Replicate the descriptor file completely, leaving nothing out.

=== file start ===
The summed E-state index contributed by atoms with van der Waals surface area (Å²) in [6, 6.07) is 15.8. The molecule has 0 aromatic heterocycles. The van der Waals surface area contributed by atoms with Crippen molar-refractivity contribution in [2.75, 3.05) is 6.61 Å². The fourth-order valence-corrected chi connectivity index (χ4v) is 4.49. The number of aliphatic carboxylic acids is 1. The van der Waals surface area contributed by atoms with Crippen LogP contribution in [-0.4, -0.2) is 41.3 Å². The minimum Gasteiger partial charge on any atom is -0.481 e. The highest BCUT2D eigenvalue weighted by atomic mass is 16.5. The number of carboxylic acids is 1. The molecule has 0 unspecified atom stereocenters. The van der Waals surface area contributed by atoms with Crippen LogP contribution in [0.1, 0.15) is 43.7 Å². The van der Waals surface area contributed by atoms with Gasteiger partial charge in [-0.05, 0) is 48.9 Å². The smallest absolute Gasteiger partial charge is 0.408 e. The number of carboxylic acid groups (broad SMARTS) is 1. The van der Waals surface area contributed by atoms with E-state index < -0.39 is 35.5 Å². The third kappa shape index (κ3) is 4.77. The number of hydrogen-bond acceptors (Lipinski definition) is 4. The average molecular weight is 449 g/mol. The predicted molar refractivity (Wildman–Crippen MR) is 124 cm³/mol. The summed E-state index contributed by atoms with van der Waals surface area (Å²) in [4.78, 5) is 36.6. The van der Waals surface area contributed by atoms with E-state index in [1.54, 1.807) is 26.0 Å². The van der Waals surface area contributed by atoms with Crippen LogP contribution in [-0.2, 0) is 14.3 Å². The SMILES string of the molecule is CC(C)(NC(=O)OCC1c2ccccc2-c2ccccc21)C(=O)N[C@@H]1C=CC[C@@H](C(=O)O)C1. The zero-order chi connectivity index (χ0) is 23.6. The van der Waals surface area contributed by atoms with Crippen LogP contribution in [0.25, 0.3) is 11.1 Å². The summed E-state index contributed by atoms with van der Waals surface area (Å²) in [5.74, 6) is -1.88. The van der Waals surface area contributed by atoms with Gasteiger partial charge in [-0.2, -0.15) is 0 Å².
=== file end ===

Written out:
The summed E-state index contributed by atoms with van der Waals surface area (Å²) in [6, 6.07) is 15.8. The molecule has 0 aromatic heterocycles. The van der Waals surface area contributed by atoms with Crippen molar-refractivity contribution in [2.75, 3.05) is 6.61 Å². The fourth-order valence-corrected chi connectivity index (χ4v) is 4.49. The number of aliphatic carboxylic acids is 1. The van der Waals surface area contributed by atoms with Crippen LogP contribution in [-0.4, -0.2) is 41.3 Å². The minimum Gasteiger partial charge on any atom is -0.481 e. The highest BCUT2D eigenvalue weighted by atomic mass is 16.5. The number of carboxylic acids is 1. The molecule has 0 unspecified atom stereocenters. The van der Waals surface area contributed by atoms with Crippen LogP contribution in [0.1, 0.15) is 43.7 Å². The van der Waals surface area contributed by atoms with Gasteiger partial charge in [-0.05, 0) is 48.9 Å². The smallest absolute Gasteiger partial charge is 0.408 e. The number of carboxylic acid groups (broad SMARTS) is 1. The van der Waals surface area contributed by atoms with E-state index < -0.39 is 35.5 Å². The third kappa shape index (κ3) is 4.77. The number of hydrogen-bond acceptors (Lipinski definition) is 4. The average molecular weight is 449 g/mol. The predicted molar refractivity (Wildman–Crippen MR) is 124 cm³/mol. The summed E-state index contributed by atoms with van der Waals surface area (Å²) in [4.78, 5) is 36.6. The van der Waals surface area contributed by atoms with E-state index in [1.54, 1.807) is 26.0 Å². The van der Waals surface area contributed by atoms with Crippen LogP contribution in [-0.2, 0) is 14.3 Å². The SMILES string of the molecule is CC(C)(NC(=O)OCC1c2ccccc2-c2ccccc21)C(=O)N[C@@H]1C=CC[C@@H](C(=O)O)C1. The zero-order chi connectivity index (χ0) is 23.6. The van der Waals surface area contributed by atoms with Crippen LogP contribution in [0.25, 0.3) is 11.1 Å². The summed E-state index contributed by atoms with van der Waals surface area (Å²) in [5.74, 6) is -1.88. The van der Waals surface area contributed by atoms with Gasteiger partial charge in [-0.2, -0.15) is 0 Å².